Presentation tools and techniques for artists
As computers and the latest social networks are changing the way we share images all the time, the way in which you present yourself and your artwork continues to change as well. To begin with, I will caution against a common practice of artists that usually gets them nothing but frustration, which is to send out a lot of cold letters. If you want to present yourself to a gallery, do not buy a list of gallery addresses and send them all a generic package with a CD, images, and a résumé. It is possible you could get a reaction from this, but the best tactic is to be targeted in your approach. First, choose the nonprofit centers within your reach and choose the galleries that you like. Not the galleries that you think would be appropriate for your work, but the ones you admire for good shows.
To do this is fairly simple. First, look at a map or just write down the name of your city. You are about to make a list and a plan. If you wrote down the name of your city, begin searching on Google for the word “gallery” and your city. Look for your state council on the arts and write down their number as well. I think it usually pays to take a trip to your local council on the arts. If you are living in another country in Europe or somewhere else, there is usually something like an “office of contemporary arts,” which is funded by your ministry of culture or similar. Wherever you are, you are putting together a list of everything in your area that is art-related, meaning galleries, museums, and nonprofit centers. The nonprofit centers are places of education usually. That means they are supported by your government because their goal is not for profit; it is to help artists in some way. Nonprofits, or in Europe, NGOs, are everything from community centers to granting agencies to foundations that have been set up to give money to artists, and also museums and universities could be part of it.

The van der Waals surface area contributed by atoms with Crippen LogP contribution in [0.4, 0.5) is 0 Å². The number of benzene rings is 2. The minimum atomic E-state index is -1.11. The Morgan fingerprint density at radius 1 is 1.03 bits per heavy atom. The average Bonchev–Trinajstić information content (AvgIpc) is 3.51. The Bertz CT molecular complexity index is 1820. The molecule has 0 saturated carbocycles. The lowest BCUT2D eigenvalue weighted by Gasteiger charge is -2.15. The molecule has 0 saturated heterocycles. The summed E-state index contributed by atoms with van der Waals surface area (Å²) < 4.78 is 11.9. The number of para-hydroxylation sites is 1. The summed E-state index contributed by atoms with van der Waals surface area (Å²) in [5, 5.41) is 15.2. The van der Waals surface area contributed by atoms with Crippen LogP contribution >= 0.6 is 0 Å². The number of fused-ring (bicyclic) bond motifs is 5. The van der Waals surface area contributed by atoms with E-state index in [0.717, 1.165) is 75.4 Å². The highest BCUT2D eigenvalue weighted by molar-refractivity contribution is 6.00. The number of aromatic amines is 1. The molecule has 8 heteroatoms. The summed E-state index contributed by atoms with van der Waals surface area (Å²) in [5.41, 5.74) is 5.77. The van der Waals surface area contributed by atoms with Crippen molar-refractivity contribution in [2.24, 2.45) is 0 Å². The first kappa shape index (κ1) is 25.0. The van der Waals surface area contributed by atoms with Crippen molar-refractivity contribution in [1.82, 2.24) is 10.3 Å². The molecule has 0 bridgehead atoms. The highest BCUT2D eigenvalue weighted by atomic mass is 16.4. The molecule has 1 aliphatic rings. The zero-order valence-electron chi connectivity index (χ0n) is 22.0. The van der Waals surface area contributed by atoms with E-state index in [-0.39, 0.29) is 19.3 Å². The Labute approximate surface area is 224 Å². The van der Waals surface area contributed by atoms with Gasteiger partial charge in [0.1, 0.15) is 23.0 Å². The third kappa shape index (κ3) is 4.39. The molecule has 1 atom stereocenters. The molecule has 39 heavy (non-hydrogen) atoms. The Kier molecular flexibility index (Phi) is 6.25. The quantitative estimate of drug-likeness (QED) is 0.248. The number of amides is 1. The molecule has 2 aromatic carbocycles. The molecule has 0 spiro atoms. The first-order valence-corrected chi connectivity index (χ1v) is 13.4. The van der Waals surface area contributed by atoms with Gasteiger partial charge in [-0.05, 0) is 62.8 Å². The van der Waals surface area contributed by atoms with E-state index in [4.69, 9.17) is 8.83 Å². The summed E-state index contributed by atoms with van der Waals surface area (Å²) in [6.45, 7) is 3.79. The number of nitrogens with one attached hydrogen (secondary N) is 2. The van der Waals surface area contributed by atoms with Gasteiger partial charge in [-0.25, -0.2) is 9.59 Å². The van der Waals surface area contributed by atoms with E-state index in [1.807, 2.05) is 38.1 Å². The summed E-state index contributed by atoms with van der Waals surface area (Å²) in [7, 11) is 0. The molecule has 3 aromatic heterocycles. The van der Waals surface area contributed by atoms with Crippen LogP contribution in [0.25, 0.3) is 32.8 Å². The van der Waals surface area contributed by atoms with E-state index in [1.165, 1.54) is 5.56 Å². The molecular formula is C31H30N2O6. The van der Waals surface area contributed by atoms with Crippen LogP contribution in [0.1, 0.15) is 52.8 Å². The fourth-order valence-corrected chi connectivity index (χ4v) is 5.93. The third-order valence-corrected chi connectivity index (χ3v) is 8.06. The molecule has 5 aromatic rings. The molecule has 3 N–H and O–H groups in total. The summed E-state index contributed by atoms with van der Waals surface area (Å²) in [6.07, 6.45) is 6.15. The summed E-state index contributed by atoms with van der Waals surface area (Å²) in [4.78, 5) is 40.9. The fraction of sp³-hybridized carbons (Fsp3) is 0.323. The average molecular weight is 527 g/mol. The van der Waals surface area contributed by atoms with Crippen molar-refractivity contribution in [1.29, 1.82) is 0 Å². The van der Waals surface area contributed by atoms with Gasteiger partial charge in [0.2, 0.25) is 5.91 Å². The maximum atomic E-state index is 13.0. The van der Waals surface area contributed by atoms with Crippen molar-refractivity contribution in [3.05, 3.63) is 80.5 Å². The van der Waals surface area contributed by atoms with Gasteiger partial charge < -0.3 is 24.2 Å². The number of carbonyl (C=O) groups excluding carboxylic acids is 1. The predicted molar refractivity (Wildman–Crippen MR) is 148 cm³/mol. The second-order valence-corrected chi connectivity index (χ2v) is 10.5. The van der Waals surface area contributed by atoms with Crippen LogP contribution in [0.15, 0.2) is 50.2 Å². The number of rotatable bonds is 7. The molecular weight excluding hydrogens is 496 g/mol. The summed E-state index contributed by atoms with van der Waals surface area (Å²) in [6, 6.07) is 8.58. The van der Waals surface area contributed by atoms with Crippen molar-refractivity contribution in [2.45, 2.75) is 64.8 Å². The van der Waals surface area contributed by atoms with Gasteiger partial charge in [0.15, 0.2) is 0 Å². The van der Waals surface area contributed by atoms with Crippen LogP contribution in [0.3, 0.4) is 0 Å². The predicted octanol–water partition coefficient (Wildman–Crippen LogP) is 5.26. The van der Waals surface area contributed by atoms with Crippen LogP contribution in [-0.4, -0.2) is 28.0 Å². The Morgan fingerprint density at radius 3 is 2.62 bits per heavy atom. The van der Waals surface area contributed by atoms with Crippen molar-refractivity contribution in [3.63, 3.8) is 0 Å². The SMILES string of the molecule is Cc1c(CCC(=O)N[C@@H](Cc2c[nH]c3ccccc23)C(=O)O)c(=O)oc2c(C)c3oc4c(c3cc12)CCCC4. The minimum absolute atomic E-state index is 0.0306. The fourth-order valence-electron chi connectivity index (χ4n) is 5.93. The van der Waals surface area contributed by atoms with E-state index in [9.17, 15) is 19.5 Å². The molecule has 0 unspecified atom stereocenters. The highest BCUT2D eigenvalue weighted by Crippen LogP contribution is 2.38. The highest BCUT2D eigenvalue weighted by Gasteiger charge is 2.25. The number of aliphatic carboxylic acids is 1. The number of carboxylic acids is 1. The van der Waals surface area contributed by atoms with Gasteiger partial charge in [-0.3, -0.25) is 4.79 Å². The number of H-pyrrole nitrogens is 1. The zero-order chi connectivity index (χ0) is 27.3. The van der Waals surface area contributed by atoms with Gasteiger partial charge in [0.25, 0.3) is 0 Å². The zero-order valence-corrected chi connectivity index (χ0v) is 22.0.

After you have made the list of art-related institutions and galleries within your area, begin to sort them by which ones are closest. If you have to drive more than an hour, in my opinion, that is too far. So pick all the places that are near to you and refine your list. Separate the types of organizations you are listing in different categories, such as galleries, universities, museums, nonprofits, art-related NGOs, and foundations for grants. Now you have a list of places and people to meet. Take it one step at a time and begin by deciding how many you are going to call and visit in a week. I would pick a low number, like three in a week. Pick a time of day that you can spend thirty minutes on this task.
The next step is to look at your three contacts for the week and do a little research on each on the web so you can understand more about what they can do for you. Ideally, you have done enough research on each that you know who the staff is at the places you are calling. Then give them a call or write them a letter. You are not sending them links or images of your work; you are writing them a letter to ask about their services. If they provide grants, you want to be on their mailing list and know when the next application is due. If you are writing to a university gallery, you want to know who curates their gallery and who you can send a proposal to for having a show there. If you are writing to an organization that supports the arts in some way, like an arts council or NGO, then you want to be on their mailing list, and you want to know if there are any opportunities you should be aware of, like competitions or grants. If you are writing to a museum, then you want to be on their mailing list as well, and you want to know if they look at the work of new artists. Let’s look at each case and exactly how to proceed.
To learn more about Brainard Carey and his services for artists, or to take a class from him, click here. To join one of his free weekly webinars, click here. To download the workbook mentioned in this series, click here.